What are Anthocyanins?

Anthocyanins are what give the black and purple pigments of Daucus Carota ssp. Sativus var. atrorubens Alef. and Black Carrot C3G®.

Anthocyanins are the largest and most diverse class of widely distributed water-soluble pigments in the plant kingdom and are collectively known as Flavonoids. They provide the darker colored fruits and vegetables their red, blue, purple and black hues and also provide the darker pigments for flowers and leaves. Anthocyanins protect plants from heavy metals, strong light and pathogens and are also a diverse class of colored flavonoid rich compounds.

Anthocyanins have been reported to exert cancer chemo preventive activity (Hou, 2003); (Marcello Iriti and Elena Maria Varoni, 2013) Hou (2003) reported that Anthocyanin C3G induced apoptosis in human promyelocytic leukemia cancer cells (HL-60). The presence of an ortho-dihydroxy substitution pattern in the ring B of these three types of anthocyanins was suggested to be responsible for this activity. 

Anthocyanins have the strongest anti-oxidizing power of all flavonoids. They are a group of natural phenolic compounds and are members of the flavonoid group in the chart of phytochemical's. During the past two decades, an increasing number of studies have investigated the various protective effects of polyphenols present in certain dark colored fruits and vegetables. Research has shown they have many beneficial effects on human health, including: anti-inflammatory, anti-allergenic and allergy microcirculation improvement, anti-viral, anti-proliferative, anti-mutagenic, anti-microbial, reducing the risk of heart and cardiovascular disease, anti-carcinogenic functions, vision improvement through peripheral capillary fragility prevention; and the prevention and curing of diabetes. They are also beneficial in reducing age-related oxidative stress and improving cognitive and neuronal brain function.

The flavonoids are the most important single group of phenolics in foods, encompassing a group of over 8000 plant compounds with multiple sub patterns. Over 635 types of anthocyanins have been identified to date occurring in nature. Many common foods today amongst our consumption however possess only the six main aglycones and they are: Cyanidin, Pelargonidin, Delphinidin, Peonidin, Petunidin, and Malvidin and various types of glycosylated and acylated compounds attached to them. The number one potent and top player in this group of over 8000 plant compounds is Cyanidin… with its glycosylated and acylated compounds – (Cyanidin-3-Glucoside) also known as ‘C3G.’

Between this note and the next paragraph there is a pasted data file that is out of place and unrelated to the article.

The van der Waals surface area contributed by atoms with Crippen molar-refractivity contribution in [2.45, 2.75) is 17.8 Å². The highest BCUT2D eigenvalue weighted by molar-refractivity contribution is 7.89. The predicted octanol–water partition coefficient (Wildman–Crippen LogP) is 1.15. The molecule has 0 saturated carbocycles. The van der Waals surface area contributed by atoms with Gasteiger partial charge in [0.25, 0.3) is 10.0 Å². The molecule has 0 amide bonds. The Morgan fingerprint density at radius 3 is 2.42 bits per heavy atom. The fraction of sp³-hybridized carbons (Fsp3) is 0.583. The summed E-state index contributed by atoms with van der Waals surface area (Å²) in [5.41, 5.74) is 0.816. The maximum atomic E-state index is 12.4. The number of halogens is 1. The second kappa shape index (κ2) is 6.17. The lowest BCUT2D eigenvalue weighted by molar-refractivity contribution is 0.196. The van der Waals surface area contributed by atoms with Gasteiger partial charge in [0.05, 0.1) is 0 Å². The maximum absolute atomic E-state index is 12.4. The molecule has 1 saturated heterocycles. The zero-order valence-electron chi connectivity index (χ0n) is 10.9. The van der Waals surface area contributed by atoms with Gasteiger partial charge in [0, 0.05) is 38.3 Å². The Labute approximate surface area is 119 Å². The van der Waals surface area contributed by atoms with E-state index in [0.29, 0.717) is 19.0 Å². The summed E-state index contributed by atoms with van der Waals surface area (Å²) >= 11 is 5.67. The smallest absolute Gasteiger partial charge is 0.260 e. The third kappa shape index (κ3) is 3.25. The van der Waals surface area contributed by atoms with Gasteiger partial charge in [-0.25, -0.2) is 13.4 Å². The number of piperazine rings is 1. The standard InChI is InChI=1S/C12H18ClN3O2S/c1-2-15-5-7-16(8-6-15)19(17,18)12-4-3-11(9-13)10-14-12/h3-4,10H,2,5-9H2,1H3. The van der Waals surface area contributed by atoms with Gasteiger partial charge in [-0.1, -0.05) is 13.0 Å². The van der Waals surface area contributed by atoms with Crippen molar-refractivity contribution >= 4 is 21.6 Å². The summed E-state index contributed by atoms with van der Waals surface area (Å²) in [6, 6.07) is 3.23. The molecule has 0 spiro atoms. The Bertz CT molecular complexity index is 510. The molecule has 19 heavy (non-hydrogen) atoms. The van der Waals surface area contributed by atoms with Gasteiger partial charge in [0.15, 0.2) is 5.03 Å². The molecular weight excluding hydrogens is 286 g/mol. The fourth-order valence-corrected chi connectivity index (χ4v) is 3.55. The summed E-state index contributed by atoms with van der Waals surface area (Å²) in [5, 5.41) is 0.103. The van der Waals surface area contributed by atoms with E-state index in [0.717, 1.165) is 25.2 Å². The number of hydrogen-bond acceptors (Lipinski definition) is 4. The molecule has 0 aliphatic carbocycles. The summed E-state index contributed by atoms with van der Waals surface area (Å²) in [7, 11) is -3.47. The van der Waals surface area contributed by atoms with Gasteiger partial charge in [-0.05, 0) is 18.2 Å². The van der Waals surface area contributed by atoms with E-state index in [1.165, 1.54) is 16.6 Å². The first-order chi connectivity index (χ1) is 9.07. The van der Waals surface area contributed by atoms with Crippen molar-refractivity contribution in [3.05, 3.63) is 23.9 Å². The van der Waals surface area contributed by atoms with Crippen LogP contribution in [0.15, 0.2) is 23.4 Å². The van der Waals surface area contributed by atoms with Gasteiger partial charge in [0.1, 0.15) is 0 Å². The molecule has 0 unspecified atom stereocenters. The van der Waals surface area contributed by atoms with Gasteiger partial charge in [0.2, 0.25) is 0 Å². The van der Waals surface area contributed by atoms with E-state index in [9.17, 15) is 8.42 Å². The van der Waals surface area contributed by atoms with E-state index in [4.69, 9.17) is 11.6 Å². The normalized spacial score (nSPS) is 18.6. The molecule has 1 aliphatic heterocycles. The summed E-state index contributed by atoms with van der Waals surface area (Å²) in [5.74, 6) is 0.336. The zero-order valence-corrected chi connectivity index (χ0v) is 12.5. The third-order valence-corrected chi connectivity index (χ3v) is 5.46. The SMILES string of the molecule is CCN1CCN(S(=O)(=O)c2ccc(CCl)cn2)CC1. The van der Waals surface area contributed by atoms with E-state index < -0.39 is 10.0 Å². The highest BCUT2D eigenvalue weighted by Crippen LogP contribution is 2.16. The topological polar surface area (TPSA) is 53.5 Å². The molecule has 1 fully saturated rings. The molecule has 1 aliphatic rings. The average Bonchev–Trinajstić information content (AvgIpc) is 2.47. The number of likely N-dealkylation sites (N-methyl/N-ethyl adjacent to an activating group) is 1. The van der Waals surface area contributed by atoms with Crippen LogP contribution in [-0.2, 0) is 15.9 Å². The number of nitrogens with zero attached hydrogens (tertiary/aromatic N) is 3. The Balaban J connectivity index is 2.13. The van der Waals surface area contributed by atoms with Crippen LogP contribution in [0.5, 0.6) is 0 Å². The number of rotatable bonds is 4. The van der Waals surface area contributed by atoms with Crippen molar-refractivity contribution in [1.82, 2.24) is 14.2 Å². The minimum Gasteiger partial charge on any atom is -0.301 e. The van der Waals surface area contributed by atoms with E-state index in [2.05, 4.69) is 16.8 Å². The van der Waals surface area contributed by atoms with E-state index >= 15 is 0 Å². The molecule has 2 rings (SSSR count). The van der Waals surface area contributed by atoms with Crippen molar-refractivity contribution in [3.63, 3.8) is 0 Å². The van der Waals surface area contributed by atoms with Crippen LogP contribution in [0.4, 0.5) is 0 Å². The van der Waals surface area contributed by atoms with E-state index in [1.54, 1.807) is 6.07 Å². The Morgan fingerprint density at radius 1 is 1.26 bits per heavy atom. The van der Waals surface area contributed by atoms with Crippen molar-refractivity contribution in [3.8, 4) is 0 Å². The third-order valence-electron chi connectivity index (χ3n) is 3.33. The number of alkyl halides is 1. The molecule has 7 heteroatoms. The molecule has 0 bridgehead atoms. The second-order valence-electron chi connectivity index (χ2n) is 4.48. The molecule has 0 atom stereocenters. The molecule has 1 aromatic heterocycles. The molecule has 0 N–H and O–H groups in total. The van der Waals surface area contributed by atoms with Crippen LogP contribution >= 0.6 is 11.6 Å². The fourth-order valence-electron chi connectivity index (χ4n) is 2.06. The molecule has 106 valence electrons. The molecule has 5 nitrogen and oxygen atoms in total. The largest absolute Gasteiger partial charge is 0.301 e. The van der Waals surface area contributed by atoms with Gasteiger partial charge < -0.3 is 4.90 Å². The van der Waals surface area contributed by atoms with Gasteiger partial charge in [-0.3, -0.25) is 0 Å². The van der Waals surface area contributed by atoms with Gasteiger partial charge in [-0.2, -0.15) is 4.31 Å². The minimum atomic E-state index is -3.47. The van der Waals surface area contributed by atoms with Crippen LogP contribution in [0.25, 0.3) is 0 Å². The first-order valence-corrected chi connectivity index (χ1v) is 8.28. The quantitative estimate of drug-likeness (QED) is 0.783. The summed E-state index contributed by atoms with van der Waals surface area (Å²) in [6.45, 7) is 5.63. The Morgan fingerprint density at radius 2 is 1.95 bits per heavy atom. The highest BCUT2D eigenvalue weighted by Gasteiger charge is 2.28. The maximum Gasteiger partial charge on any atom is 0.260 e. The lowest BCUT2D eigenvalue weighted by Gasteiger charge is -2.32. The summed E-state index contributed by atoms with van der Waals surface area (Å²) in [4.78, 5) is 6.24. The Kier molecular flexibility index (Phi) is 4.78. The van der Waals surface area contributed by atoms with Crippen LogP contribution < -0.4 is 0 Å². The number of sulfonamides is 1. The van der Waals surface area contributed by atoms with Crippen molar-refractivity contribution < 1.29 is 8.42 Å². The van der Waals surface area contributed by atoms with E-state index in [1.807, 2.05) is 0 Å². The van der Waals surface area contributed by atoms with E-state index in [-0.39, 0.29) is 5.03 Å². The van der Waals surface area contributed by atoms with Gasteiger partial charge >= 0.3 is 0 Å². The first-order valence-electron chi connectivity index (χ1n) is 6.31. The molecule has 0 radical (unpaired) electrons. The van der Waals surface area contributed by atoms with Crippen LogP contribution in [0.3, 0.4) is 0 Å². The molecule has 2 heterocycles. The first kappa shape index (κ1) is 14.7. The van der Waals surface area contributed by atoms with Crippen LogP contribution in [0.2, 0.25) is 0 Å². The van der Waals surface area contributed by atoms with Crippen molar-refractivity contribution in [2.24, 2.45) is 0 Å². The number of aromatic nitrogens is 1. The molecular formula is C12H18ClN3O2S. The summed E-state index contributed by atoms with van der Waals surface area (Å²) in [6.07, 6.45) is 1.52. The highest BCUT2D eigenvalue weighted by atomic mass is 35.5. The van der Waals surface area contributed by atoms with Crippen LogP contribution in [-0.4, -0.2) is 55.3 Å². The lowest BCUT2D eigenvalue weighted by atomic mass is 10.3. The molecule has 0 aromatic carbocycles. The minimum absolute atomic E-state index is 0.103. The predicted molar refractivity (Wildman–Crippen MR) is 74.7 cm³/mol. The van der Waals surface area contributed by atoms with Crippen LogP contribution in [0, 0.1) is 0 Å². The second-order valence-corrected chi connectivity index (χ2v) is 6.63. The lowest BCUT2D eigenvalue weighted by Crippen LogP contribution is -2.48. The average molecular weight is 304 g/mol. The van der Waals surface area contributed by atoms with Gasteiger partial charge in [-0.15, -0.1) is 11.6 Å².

Unfortunately, not too many people quite understand what anthocyanins are and surprisingly, even some nutritionists and dieticians don’t quite understand the complexity, yet importance of these powerful flavonoids. They don’t promote it enough, especially in regards to anthocyanins found in dark vegetables.  Statistically, only 3% of North Americans consume darker vegetables on a regular basis, in particular, deep purple and black vegetables. Dark fruits and berries such as acai berry, elderberry, chokeberry (aka Aronia fruit), goji berry, blackberry, blueberry, plums, grapes, blood orange, etc. which are all great sources of various anthocyanins, are often promoted and very well marketed, however, research shows that although these mentioned are great, there is still much greater, stronger sources available when it comes to anthocyanins.

To really get the true benefits of anthocyanins from berries for example, they need to be consumed in their fresh raw form, which could pose an issue in regards to seasonal availability, demand and of course cost. Low bush berries also face potential growth issues when it comes to climate and therefore more rising costs. In juice form, anthocyanins and flavonoids from berries, plums and even blood orange begin to degrade rapidly the moment they're bottled due to some anthocyanin substituents not being acylated and stable. Much research has demonstrated how anthocyanins from various organic fruit juices degrade as much as 60% depending on their shelf life and on average 40-50% in general. In comparison, Black Carrot C3G® carries upwards to 10 times more anthocyanins and flavonoids with very little degradation after 6 months of storage.

Once the consumer gets into the complexity of anthocyanins such as their aglycones, their stability or instability, acylated vs. non-acylated substituents, and the pharmacokinetics of them, they will really start to understand the importance and power of anthocyanins, their differences and excellent benefits on human health. Neurologists and Cardiologists understand these complexities and will often promote them for their neuroprotective and endothelial protective properties. All in all, any intake from any anthocyanin source should be consumed as much as possible on a daily basis. Average consumers should take the time to research this great flavonoid and include them in their daily lifestyle.

The anthocyanin in Black Carrot C3G® is 100% Cyanidin-3-glucoside (C3G) - Cyanidin bound to glucose - regarded as the strongest and most potent of all anthocyanins. What makes Black Carrot C3G® the strongest and most powerful organic phenolic compound available, is that up to 93% of Cyanidin-3-Glucoside substituents are acylated compounds. Therefore, degradation and oxidation is extremely limited, allowing for longer shelf life and storage; making Black Carrot C3G® the most stable and bioavailable anthocyanin product on the market. No other food, grain, fruit or vegetable containing Anthocyanin C3G compares to the potency of that which is present in Black Carrot C3G®.